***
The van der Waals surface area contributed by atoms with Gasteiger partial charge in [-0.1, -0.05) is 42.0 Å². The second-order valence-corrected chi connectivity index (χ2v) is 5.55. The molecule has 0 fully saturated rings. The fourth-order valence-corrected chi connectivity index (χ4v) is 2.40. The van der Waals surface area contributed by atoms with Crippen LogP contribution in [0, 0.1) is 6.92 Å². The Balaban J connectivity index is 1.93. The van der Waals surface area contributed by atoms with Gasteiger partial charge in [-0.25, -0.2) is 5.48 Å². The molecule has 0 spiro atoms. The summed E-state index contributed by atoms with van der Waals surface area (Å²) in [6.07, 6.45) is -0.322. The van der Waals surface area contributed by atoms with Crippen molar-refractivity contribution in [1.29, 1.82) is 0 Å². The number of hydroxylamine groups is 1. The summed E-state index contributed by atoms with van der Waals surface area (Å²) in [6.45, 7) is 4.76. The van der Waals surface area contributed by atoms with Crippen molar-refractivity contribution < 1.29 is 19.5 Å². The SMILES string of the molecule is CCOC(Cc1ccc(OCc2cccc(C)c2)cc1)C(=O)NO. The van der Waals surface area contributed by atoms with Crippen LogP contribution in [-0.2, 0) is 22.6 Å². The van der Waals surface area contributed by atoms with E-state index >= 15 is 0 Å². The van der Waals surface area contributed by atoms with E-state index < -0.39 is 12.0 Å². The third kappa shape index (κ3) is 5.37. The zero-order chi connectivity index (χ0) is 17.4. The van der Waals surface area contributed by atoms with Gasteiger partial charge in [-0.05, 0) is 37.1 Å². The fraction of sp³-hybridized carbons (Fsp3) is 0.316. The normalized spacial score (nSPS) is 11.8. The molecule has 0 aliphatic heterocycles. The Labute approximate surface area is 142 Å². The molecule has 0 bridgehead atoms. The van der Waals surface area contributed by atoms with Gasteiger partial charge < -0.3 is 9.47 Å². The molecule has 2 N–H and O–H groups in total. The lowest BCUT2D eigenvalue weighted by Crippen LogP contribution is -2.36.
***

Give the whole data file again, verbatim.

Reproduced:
The van der Waals surface area contributed by atoms with Gasteiger partial charge in [-0.1, -0.05) is 42.0 Å². The second-order valence-corrected chi connectivity index (χ2v) is 5.55. The molecule has 0 fully saturated rings. The fourth-order valence-corrected chi connectivity index (χ4v) is 2.40. The van der Waals surface area contributed by atoms with Crippen LogP contribution in [0, 0.1) is 6.92 Å². The Balaban J connectivity index is 1.93. The van der Waals surface area contributed by atoms with Gasteiger partial charge in [-0.25, -0.2) is 5.48 Å². The molecule has 0 spiro atoms. The summed E-state index contributed by atoms with van der Waals surface area (Å²) in [6.07, 6.45) is -0.322. The van der Waals surface area contributed by atoms with Crippen molar-refractivity contribution in [1.29, 1.82) is 0 Å². The number of hydroxylamine groups is 1. The summed E-state index contributed by atoms with van der Waals surface area (Å²) in [6.45, 7) is 4.76. The van der Waals surface area contributed by atoms with Crippen molar-refractivity contribution < 1.29 is 19.5 Å². The SMILES string of the molecule is CCOC(Cc1ccc(OCc2cccc(C)c2)cc1)C(=O)NO. The van der Waals surface area contributed by atoms with Crippen LogP contribution in [-0.2, 0) is 22.6 Å². The van der Waals surface area contributed by atoms with E-state index >= 15 is 0 Å². The van der Waals surface area contributed by atoms with E-state index < -0.39 is 12.0 Å². The third kappa shape index (κ3) is 5.37. The zero-order chi connectivity index (χ0) is 17.4. The van der Waals surface area contributed by atoms with Gasteiger partial charge in [-0.05, 0) is 37.1 Å². The fraction of sp³-hybridized carbons (Fsp3) is 0.316. The normalized spacial score (nSPS) is 11.8. The molecule has 0 aliphatic heterocycles. The Labute approximate surface area is 142 Å². The molecule has 0 bridgehead atoms. The van der Waals surface area contributed by atoms with Gasteiger partial charge < -0.3 is 9.47 Å². The molecule has 2 N–H and O–H groups in total. The lowest BCUT2D eigenvalue weighted by Crippen LogP contribution is -2.36.